At the Thrive Center, we are interested in contemplative practices2 because they connect us to not just ourselves, but also to God and others. We find more compassion and love when we take time to sit quietly with our breath, opening ourselves to God. With open and compassionate hearts, we are able to observe our thoughts and biases, examine our relationships with others, and gently let go and give God unproductive, negative thoughts. Through contemplative practices, we open ourselves to God’s love. We become more aware of how God invites us to participate in His ongoing work in the world with our unique gifts and talents. I hope that your chosen spiritual practice will help you thrive and contribute toward a flourishing world.

A Spiritual Practice of Love

Adapted from Dr. Miller’s book, below is a spiritual practice1 that focuses on the experience of love. In the Christian tradition, we feel that the love of God is a unifying force contributing to all aspects of thriving.

  1. Sit comfortably and close your eyes. Take a few deep breaths.
  2. Imagine before you a table. Invite anyone to your table, whether living or deceased. Each person you invite must truly have your best interest in mind.
  3. Visualize each person sitting at your table, and ask them if they love you.
  4. Now invite the deepest, most honest and real part of who you are. This is the part of yourself that exists beyond anything you have done or haven’t done, anything you have or don’t have.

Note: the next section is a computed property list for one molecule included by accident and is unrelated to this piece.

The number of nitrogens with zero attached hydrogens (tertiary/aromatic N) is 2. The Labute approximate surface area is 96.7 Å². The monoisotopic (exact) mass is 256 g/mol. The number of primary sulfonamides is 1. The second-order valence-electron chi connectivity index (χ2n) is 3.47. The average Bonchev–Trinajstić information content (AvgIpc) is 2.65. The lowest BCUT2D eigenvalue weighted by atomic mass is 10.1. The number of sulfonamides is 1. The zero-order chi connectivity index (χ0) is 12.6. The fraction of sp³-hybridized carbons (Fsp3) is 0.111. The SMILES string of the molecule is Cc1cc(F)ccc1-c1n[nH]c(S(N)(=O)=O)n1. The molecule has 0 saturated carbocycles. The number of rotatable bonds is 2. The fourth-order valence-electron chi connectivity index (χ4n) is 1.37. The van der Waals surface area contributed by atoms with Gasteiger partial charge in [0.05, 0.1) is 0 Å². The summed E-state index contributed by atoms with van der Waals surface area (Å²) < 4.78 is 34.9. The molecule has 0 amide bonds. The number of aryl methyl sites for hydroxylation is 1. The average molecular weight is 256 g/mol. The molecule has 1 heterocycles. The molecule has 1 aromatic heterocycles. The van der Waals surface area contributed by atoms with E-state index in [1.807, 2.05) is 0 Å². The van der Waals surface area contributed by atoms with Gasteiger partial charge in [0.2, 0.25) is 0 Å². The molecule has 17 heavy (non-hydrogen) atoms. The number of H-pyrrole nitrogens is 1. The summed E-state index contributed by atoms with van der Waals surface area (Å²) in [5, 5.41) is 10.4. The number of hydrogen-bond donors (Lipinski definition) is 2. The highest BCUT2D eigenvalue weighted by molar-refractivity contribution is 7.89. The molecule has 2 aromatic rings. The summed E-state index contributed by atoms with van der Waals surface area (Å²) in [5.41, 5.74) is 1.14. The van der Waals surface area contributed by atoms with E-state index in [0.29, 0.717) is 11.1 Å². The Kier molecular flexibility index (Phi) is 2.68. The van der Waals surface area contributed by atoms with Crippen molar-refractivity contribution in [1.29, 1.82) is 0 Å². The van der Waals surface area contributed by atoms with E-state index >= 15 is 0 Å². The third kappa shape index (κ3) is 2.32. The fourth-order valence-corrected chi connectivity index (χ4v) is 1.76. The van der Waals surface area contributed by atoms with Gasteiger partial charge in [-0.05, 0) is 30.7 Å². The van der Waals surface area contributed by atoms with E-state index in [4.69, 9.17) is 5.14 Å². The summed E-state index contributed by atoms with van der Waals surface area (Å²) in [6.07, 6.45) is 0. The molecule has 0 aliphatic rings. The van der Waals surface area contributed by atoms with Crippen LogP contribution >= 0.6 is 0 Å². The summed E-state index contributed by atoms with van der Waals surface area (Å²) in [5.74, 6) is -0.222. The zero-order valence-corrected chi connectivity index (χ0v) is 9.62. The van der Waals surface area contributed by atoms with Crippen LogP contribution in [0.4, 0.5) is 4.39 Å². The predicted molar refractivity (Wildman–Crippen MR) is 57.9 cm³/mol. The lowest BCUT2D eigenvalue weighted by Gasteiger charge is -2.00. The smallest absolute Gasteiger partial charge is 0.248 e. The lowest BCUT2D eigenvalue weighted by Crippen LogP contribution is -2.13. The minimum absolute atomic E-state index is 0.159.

5. Ask that part of yourself if you love you. 
  6. Now invite God to be present at your table. Ask God if He loves you. 
  7. Feel God’s love for you, as well as the love of those seated at your table. Feel the love you give to yourself. 
  8. Settle yourself into knowing that you are loved. 
  9. Finally, ask the guests at your table what they need to tell you at this moment.  Is there anything you need to learn?
  10. Take a few deep breaths—long, slow inhales and then long, slow exhales. Open your eyes.

I encourage you to join us in committing to a daily spiritual practice this month. This might mean choosing something new that helps you to center yourself and sit with God. Start your day with this practice, even before you touching your phone. My deepest wish for you this new year is that you can personally thrive and share the message of thriving with your communities.


Endnotes

1. Miller, L. (2021). The awakened brain: The new science of spirituality and our quest for an inspired life (pp. 191-211). Random House Publishing Group.

2. Dahl, C. J., Wilson-Mendenhall, C. D., & Davidson, R. J. (2020). The plasticity of well-being: A training-based framework for the cultivation of human flourishing. Proceedings of the National Academy of Sciences, 117(51), 32197–32206.

3. For more meditative practices, please see Centering Prayer by Dr. Brian Russell.

About the Author

Pamela Ebstyne King

Pamela Ebstyne King

Pamela Ebstyne King, PhD, is the Peter L. Benson Professor of Applied Developmental Science at the School of Psychology and Marriage and Family Therapy in Fuller Theological Seminary. Her primary academic interests are applied research at the intersection of human thriving and spiritual development. Dr. King's work combines theology, empirical research, and community engagement to further understand what contexts and settings enable all people to thrive.